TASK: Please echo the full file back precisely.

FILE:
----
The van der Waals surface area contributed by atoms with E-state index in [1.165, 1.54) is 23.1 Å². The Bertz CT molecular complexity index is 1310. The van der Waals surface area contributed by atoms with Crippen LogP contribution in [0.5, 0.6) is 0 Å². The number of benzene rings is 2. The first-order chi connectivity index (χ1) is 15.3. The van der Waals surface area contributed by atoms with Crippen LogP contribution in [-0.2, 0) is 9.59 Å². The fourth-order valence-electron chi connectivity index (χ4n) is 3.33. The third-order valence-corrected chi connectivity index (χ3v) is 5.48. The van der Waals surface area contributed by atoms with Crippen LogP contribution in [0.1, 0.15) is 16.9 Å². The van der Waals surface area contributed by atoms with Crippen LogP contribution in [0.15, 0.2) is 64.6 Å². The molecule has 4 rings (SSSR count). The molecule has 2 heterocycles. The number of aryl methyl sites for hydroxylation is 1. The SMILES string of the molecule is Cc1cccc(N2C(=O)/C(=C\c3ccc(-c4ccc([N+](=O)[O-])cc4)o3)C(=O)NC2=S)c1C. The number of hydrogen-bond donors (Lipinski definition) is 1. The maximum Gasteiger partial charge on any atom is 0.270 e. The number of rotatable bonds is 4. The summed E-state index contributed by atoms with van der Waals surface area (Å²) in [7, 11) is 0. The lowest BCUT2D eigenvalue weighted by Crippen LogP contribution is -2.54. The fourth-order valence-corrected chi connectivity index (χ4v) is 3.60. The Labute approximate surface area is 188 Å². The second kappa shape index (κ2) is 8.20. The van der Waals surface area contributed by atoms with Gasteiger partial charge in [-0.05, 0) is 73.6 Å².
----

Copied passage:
The van der Waals surface area contributed by atoms with E-state index in [1.165, 1.54) is 23.1 Å². The Bertz CT molecular complexity index is 1310. The van der Waals surface area contributed by atoms with Crippen LogP contribution in [0.5, 0.6) is 0 Å². The number of benzene rings is 2. The first-order chi connectivity index (χ1) is 15.3. The van der Waals surface area contributed by atoms with Crippen LogP contribution in [-0.2, 0) is 9.59 Å². The fourth-order valence-electron chi connectivity index (χ4n) is 3.33. The third-order valence-corrected chi connectivity index (χ3v) is 5.48. The van der Waals surface area contributed by atoms with Crippen LogP contribution in [0.1, 0.15) is 16.9 Å². The van der Waals surface area contributed by atoms with Crippen LogP contribution in [0.15, 0.2) is 64.6 Å². The molecule has 4 rings (SSSR count). The molecule has 2 heterocycles. The number of aryl methyl sites for hydroxylation is 1. The SMILES string of the molecule is Cc1cccc(N2C(=O)/C(=C\c3ccc(-c4ccc([N+](=O)[O-])cc4)o3)C(=O)NC2=S)c1C. The number of hydrogen-bond donors (Lipinski definition) is 1. The maximum Gasteiger partial charge on any atom is 0.270 e. The number of rotatable bonds is 4. The summed E-state index contributed by atoms with van der Waals surface area (Å²) in [7, 11) is 0. The lowest BCUT2D eigenvalue weighted by Crippen LogP contribution is -2.54. The fourth-order valence-corrected chi connectivity index (χ4v) is 3.60. The Labute approximate surface area is 188 Å². The second kappa shape index (κ2) is 8.20. The van der Waals surface area contributed by atoms with Gasteiger partial charge in [-0.05, 0) is 73.6 Å².